Sheaves of Wheat in a Field
We are not prisoners. No traps or snares are set around us; there is nothing that should frighten or torment us. We have been put into life as into the element we most accord with, and we have, moreover, through millennia of adaptation, come to resemble this life so greatly, that we, when we hold still, through a happy mimicry, can hardly be distinguished from everything that surrounds us.
Borgeby gärd, Sweden, August 12, 1904
Letters to a Young Poet
Like sheaves of wheat, our life, as Rilke writes it, is a happy mimicry of "everything that surrounds us" -- a harvest greater than any silo. That is, when we realize that "we are not prisoners." Elsewhere in the Letters Rilke says that gestation is everything; here he says adaptation is all: perhaps there is as little difference between the two as there is between our nature and nature's, between I and Thou, poet and landscape, word and world ... BrendanReplyDelete
It really does come to this, doesn't it? I have gone back to Erin's current piece "the artists" again and again, for I feel there is something there in her poem about Miss Jane and in the comments about what is here in Rilke today, and in your response, Brendan. But I can't quite nail what the connection is. Is it passion? Is it feeling? Is it becoming one with what is outside so that after it's transformed inside, what comes out is pure, fresh, real? And resembles us. It's sort of like what I wrote the other day:ReplyDelete
When what is inside comes out
the order of the world
that looks like you
Let me add that I agree with what you have said at Erin's and elsewhere lately, that all this comes at a cost. I am realizing that I am loving getting old! Not the old body, I could do without the creaks and aches. But the mind and heart that have been stretched and massaged so long, and this work we do here at this blog, the discourse, and elsewhere too, these things cost something in our real lives where our fingertips, arms, legs, mouths and especially our hearts, get a real workout. When the work is done inside, what comes out might seem simple, and clear, as with Rilke's words. But always, there has been great, deep work leading to it. We know this, and that is what resonates so, so profoundly inside, and sometimes we just can't express it.ReplyDelete
Yes, there is a cost -- imagine the years of study and practice that has gone into this, the rigor of sitting motionless for so many hours, the toll on the phalanges (millions of keystrokes later, my fingers are slowly going numb). And the ruthlessness of truth, which will not accept yesterday's articulation or draft, and strains for the words to become more identical with the world. Passion demands sacrifice (again, that Latin root of "passion" is passio to be "nailed", giving up our only begotten life for intangibles like Art and Heart. Yet haven't you found that the things you suffered the most for -- your children, for example -- are also the very source of greatest contentment, even happiness, in this life? What would this life have meant without so much strenuous pouring-out of words? Sometimes the duty of it is a form of bondage, chained to an endless procession of words across and down a page, ad infinitum ad nauseum: especially when there are so few tangible results: and knowing that so little of it, if any, will survive after we are gone: But to have held this mirror up to nature for such duration,and become intimate with so many Things: How could we have existed otherwise? Growing old isn't all that fun, though it is a joy to be freed of some of the errancies and confusions and false idolotry of my youth. I just hope I'll be encouraged to become a more vast explorer, as Eliot suggested old men ought to be in Four Quartets. Youth is wasted on the young, as wealth is on the rich, and beauty on the beautiful ... To us all of if, if only on the inside, if only in the saying... eventually ...perhaps in tomorrow's draft, the sheaves of the next age ...... - BrendanReplyDelete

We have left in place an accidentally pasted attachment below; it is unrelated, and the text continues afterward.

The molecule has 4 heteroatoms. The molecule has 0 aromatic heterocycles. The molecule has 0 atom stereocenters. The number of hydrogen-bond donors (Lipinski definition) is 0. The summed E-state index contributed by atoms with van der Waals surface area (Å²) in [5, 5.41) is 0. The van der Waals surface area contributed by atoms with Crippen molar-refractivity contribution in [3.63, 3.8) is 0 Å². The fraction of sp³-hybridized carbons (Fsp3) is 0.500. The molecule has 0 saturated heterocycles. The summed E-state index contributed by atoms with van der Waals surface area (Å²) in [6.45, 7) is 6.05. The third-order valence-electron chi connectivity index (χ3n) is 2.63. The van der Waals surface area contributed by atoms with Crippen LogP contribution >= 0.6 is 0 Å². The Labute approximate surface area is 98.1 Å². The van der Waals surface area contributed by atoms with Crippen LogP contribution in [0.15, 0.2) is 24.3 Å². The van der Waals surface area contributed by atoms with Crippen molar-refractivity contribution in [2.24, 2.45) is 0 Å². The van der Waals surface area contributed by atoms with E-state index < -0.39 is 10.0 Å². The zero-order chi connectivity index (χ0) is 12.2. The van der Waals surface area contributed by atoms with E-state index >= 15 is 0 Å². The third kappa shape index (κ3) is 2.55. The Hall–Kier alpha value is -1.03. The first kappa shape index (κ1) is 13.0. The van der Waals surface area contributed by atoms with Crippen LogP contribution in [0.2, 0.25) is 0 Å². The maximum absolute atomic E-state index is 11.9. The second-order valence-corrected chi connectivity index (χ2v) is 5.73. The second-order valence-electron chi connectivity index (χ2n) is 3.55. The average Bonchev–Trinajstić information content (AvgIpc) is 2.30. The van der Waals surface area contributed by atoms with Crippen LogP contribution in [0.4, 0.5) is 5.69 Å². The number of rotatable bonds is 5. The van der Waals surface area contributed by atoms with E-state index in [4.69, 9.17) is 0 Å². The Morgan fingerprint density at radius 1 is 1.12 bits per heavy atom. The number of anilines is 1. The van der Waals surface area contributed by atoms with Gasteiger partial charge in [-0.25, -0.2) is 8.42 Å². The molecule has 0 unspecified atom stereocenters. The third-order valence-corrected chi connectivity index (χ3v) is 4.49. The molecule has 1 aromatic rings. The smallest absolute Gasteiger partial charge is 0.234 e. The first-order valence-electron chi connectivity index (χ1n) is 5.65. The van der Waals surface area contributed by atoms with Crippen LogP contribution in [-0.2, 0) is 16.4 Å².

Love what you're all saying. Wish my form would "come out".ReplyDelete
Come out come out wherever you are. I'm waiting...
Perhaps the expression is not in the words but in the spaces between the words; that the connection is not between the sheaf of corn and the insects that feed on it but in the elements -the air, the sun, etc - that touch them all and to which all adapt, linked through invisible gossamer threads. Perhaps those threads are not connected through passion, or feeling but sensation - that which we hear, touch, taste etc of those elements we barely understand but sustain us allReplyDelete
Anita, it sounds as if you are describing the letters that speak from the beyond. The words that you hear can actually physically be seen. It's just that they line up on a diagonal, and their shapes or outlines are defined not by the presented words meaning nor by what is not written, but are visible letters of written language the is quietly whispered when you look for their shape in the blank spaces in between the letters, words and sentences that appear.ReplyDelete
there are actual words written in letters, that show themselves in the space occupied by blank spot on a page.